Many male investors make up their mind on female founders before they’ve even met them. This needs to change

a woman looking directly at the camera smiling and a logo with text on a white background

The next up in our esteemed group of thought leaders and pioneers for change (who we call TGI Game Changers) is Julia Elliott Brown, founder and CEO of Enter the Arena, a coaching and advisory business that helps high-growth female founders raise investment and scale. 

Julia also hosts the podcast Fundraising Stories with Female Founders, sharing the highs and lows of this journey with tips for success. And has written a book RAISE: The Female Founder’s Guide to Securing Investment, which goes on sale in September. 

As a female business owner, what does The Gender Index mean to you and why is it important?

Above all, I’m glad that somebody is looking at this issue. As a business owner, coaching and investment expert, and the voice of many female founders, I think you have to start the change process by measuring what’s happening. 

That said, while measuring is brilliant, we need to see tangible outcomes. I want to see action on the back of those measurements. I’m hoping the industry sits up and takes notice. And individual organisations are held to account. The Gender Index is a great platform to inspire this type of action. It makes the issue much harder to ignore! 

In your capacity as a business coach and investment expert, what are the biggest challenges women face?

It’s multifaceted, but one of the biggest issues is that the investment environment is traditionally very male dominated. With men comprising approximately 95 percent of venture partners and 85 percent of angel investors, it’s a difficult world! 

So, one of the biggest challenges is the way women are perceived and the unconscious and conscious biases they face going through the process. Many male investors have made up their mind (even before meeting female founders) what their capabilities are. This needs to change. 

These biases have been built into the decision-making process, and because they’re not being measured, they are not visible. That’s a big issue. 

There are also issues for female founders when it comes to self-belief and worth.  We don’t want the statistics to become a self-fulfilling prophecy; where female entrepreneurs see the low levels of investment in female-led companies and give up before they even start! 

The system has been built by men for men. Often women are building businesses that men don’t relate to, targeting other women or families. And it doesn’t resonate. This is something we need to get past.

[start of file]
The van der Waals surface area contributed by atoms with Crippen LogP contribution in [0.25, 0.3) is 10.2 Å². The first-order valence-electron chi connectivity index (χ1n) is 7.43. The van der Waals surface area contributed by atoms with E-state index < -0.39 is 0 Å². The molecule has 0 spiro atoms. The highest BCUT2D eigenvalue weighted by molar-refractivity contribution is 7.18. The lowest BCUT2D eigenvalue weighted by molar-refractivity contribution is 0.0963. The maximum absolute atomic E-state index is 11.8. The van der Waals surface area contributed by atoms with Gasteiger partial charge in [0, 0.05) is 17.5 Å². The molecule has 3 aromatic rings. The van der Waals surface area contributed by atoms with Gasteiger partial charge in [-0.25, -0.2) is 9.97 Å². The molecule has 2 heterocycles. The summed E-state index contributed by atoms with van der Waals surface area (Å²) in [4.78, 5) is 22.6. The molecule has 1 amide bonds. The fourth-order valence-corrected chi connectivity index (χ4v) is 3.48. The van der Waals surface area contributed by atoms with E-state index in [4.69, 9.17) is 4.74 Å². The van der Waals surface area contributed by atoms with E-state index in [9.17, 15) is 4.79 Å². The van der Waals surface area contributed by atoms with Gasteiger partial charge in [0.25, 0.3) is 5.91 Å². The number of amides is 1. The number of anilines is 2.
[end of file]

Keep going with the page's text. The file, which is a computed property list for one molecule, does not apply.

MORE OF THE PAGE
How can The Gender Index help with some of these challenges?

By highlighting the problem, and getting it on the news, government and investment community agenda! 

We can now benchmark, set targets and measure progress. This is absolutely crucial in creating real change. 

What opportunities can it help generate?

I think there’s a levelling-up opportunity, as the data shows which regions are struggling the most.

There are opportunities for organisations to embrace the issue, take note of the findings, and do their part to make a difference. 

Because we can slice and dice the data in so many ways, we can tailor the message to all organisations, whether it’s public bodies or institutional investors, to help tell the story and affect change.

You have successfully secured funding; how have you found that process? 

It was very tough. With my last entrepreneurial venture, Upper Street, where you could design your own women’s shoes, I was raising investment as a female founder with a very female-focused fashion tech business. I went through many challenges, made many mistakes and learned a huge amount along the way. I was successful, but it was painful and wild! That’s why I set up Enter the Arena, to provide coaching and support for high-growth female founders, and to help them raise investment and scale. 

How can The Gender Index further support women ‘entering the arena’? 

Keep focusing on the data! There’s such a big job to be done here. It’s so powerful. Don’t try and do too many things around the edges. Just keep pushing the agenda through the data findings. And encourage more measurements to be put in place. 

What is your one piece of advice for female entrepreneurs?

Don’t let the statistics become a self-fulfilling prophecy! We’re never going to address the gender funding gap unless we go out there and give it our best shot.

We use cookies to effortlessly improve your experience on our site. Cookies also help us understand how our site is being used, so that we can keep making it better. You can read more about it in our cookie policy and change your settings here at any time.